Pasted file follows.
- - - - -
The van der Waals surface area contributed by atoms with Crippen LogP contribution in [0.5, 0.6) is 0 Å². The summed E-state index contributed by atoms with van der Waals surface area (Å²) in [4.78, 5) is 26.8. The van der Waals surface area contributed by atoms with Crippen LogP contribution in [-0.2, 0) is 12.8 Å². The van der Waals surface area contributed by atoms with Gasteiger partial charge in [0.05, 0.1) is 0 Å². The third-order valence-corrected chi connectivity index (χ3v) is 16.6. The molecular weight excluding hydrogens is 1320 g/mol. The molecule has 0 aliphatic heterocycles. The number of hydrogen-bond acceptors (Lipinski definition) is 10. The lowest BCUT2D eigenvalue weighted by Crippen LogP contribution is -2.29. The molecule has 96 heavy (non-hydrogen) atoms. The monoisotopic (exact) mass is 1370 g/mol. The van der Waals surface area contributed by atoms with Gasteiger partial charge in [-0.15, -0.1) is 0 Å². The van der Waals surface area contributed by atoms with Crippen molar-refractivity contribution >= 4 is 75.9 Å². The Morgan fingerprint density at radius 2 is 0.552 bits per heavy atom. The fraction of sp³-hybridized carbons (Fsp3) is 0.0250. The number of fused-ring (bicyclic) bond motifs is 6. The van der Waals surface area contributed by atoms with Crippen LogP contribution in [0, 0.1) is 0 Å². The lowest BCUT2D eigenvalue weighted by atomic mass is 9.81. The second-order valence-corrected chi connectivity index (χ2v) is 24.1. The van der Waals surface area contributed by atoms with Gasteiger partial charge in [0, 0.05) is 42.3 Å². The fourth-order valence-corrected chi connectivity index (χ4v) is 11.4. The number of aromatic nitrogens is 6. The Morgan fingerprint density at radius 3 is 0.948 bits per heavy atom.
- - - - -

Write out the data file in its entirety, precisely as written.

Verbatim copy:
The van der Waals surface area contributed by atoms with Crippen LogP contribution in [0.5, 0.6) is 0 Å². The summed E-state index contributed by atoms with van der Waals surface area (Å²) in [4.78, 5) is 26.8. The van der Waals surface area contributed by atoms with Crippen LogP contribution in [-0.2, 0) is 12.8 Å². The van der Waals surface area contributed by atoms with Gasteiger partial charge in [0.05, 0.1) is 0 Å². The third-order valence-corrected chi connectivity index (χ3v) is 16.6. The molecular weight excluding hydrogens is 1320 g/mol. The molecule has 0 aliphatic heterocycles. The number of hydrogen-bond acceptors (Lipinski definition) is 10. The lowest BCUT2D eigenvalue weighted by Crippen LogP contribution is -2.29. The molecule has 96 heavy (non-hydrogen) atoms. The monoisotopic (exact) mass is 1370 g/mol. The van der Waals surface area contributed by atoms with Gasteiger partial charge in [-0.15, -0.1) is 0 Å². The van der Waals surface area contributed by atoms with Crippen molar-refractivity contribution >= 4 is 75.9 Å². The Morgan fingerprint density at radius 2 is 0.552 bits per heavy atom. The fraction of sp³-hybridized carbons (Fsp3) is 0.0250. The number of fused-ring (bicyclic) bond motifs is 6. The van der Waals surface area contributed by atoms with Crippen LogP contribution in [0, 0.1) is 0 Å². The lowest BCUT2D eigenvalue weighted by atomic mass is 9.81. The second-order valence-corrected chi connectivity index (χ2v) is 24.1. The van der Waals surface area contributed by atoms with Gasteiger partial charge in [0, 0.05) is 42.3 Å². The fourth-order valence-corrected chi connectivity index (χ4v) is 11.4. The number of aromatic nitrogens is 6. The Morgan fingerprint density at radius 3 is 0.948 bits per heavy atom.